Protecting the Integrity & Reputation of Irish Horseracing

James Coyle (Restricted Trainer) – Stable Inspection 6th June 2017

 

The Referrals Committee, Justice Tony Hunt, (In the chair), Philip Caffrey and Philip McLernon met at the Turf Club, The Curragh, Co. Kildare on Tuesday, 22nd August 2017 and Tuesday, 26th September 2017, to consider whether or not James Coyle, Restricted Trainer, was in breach of any rules as a result of a stable inspection carried out at his Training Establishment on 6th June 2017 by Turf Club officials, Michael O’Donoghue and Declan Condell.

During the inspection, a number of anomalies were discovered which included:
(i) failure to operate in strict compliance with the Rules and Regulations of the Turf Club. (Rule 147(i))
(ii) allowing horses to be trained in unlicensed establishments. (Rule 147(vi))
(iii) not having a Medicines Register available and failure to have a secure medicines’ unit in accordance with the Rules of Racing. (Rules 148 (iii) (a) & (b))
(iv) failing to exercise adequate supervision over horses which he was registered as being trainer of. (Rule 148 (iv))
(v) failing to return a Termination of Employment form in respect of registered employee who is no longer in his employment. (Rule 149(ii))

The matter was referred to the Referrals Committee by Cliodhna Guy, Head of Legal and Compliance.

Evidence was heard from James Coyle and Michael O’Donoghue. The Committee also considered a report on the stable inspection.

In his evidence, Michael O’Donoghue went through the Inspection report and highlighted the anomalies found. He referred in particular to the fact that four horses namely, Bendigo Too, Dottie Lottie, Joy for Mary and Miss Magoo were not at his Training Establishment when they arrived even though they had been returned in training under Mr. Coyle’s name. He said that these horses were over in the yard of Pat Coffey near Slane and were being trained by Mr. Coffey without the supervision or direction of Mr. Coyle. He noted that Mr. Coffey’s yard, while it had been licensed in the past, was now unlicensed. He also noted that Mr. Coffey had an involvement in the four horses either as a part-owner or through syndicates.

Mr. O’Donoghue also informed the committee that there was no Medicine’s Register available and that the medicines’ unit was not secure. He said that he had also failed to return a Termination of Employment form in respect of registered employee who is no longer in his employment.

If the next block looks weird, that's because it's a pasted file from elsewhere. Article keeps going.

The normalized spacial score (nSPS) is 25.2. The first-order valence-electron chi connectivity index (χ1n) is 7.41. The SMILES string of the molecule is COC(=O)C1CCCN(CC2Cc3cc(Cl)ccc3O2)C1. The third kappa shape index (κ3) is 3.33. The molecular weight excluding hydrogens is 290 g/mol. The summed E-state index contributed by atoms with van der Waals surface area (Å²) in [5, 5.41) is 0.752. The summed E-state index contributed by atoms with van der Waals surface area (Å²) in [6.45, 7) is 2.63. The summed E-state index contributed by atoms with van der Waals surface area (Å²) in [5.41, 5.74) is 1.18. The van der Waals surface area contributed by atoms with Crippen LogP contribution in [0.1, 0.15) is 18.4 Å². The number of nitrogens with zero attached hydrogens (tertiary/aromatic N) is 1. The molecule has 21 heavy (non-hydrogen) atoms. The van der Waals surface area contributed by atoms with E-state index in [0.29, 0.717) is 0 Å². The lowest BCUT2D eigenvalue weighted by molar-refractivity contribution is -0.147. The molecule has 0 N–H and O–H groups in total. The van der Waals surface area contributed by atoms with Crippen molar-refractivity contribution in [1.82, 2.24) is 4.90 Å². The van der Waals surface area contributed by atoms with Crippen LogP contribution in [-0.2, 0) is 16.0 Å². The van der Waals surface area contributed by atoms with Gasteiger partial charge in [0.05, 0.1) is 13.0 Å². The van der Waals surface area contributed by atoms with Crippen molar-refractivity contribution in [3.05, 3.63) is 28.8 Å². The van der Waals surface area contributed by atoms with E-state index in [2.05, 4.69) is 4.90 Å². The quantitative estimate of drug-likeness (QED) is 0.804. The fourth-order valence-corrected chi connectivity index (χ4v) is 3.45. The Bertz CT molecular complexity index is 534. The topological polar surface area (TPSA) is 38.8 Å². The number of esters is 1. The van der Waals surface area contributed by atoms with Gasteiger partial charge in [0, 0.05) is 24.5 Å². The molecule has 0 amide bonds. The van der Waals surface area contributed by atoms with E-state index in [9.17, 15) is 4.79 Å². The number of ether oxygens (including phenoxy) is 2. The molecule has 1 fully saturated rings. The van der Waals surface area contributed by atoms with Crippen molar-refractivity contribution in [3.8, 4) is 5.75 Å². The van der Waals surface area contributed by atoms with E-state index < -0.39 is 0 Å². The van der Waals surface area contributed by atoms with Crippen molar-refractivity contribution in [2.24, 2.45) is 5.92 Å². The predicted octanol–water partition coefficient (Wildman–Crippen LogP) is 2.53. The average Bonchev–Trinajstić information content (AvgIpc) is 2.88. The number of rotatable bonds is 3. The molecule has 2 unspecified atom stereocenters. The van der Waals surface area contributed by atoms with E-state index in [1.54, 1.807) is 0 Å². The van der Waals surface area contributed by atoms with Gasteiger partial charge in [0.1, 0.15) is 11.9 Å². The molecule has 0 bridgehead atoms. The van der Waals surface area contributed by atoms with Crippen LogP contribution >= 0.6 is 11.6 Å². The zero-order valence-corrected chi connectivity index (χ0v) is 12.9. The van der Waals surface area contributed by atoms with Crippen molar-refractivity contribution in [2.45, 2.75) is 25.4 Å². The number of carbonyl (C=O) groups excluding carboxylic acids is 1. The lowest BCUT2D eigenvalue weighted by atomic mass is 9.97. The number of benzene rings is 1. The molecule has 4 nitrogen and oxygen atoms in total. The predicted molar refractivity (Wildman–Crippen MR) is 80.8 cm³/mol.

In his evidence, James Coyle apologised for what had occurred and outlined how the horses returned in training under his name ended up in Mr. Coffey’s yard. He also said he accepted that the Medicines’ Register was not available for inspection on the day and that the medicines’ unit was not secure. He also accepted that he had failed to return a Termination of Employment form but that all these matters had now been corrected. In conclusion, he said that he had held a licence since 1976 and had never been in trouble with the Turf Club.

Having considered the evidence the Referrals Committee found that there were a number of rule breaches. They said that James Coyle was ultimately a truthful, honest and decent witness who had fully cooperated with the Turf Club. They expressed a view that the arrangement in relation to the horses was not dreamt up by Mr. Coyle but arose as a result of the conduct of others which he unwisely went along with. They said they were giving him the benefit of every doubt in arriving at the rules that they were now finding him in breach of and that this would be taken into account when considering penalty.

As a consequence, they found that James Coyle was in breach of Rules 148(iii)(a) and (b) and Rule 149(ii). They imposed a fine of €130 in each case – total €260.

The committee also found that James Coyle was in breach of Rules 147(vi) and 148(iv) which they regarded as far more serious rule breaches. They stated that findings in respect of these rule breaches would usually result in a suspension of a licence. However, in Mr. Coyle’s case, in arriving at an appropriate penalty, they needed to take into account Mr. Coyle’s individual circumstances, the fact that he gave truthful evidence, his good record and his admittance of the rule breaches at the earliest opportunity. Taking all these factors into account, they suspended Mr. Coyle’s licence for 12 months but ordered that the penalty would not come into effect provided there were no further breaches of Rules 147(vi) and 148(iv) in the next two years. In determining the two year period, the committee ordered that it is the date of the commissioning of the offence which applies. Mr. Coyle accepted that if there is such a breach that this penalty will be activated together with any other penalty which may be imposed for the new offence.

In conclusion, the committee stated that they wanted to place on the record that the penalty imposed in this particular case was specific to this case and was as a result of the evidence given by Mr. Coyle and his general attitude to the enquiry, and that it should not be taken as a precedent for future cases.

The case was presented Cliodhna Guy, Solicitor, Head of Licensing, Legal and Compliance.


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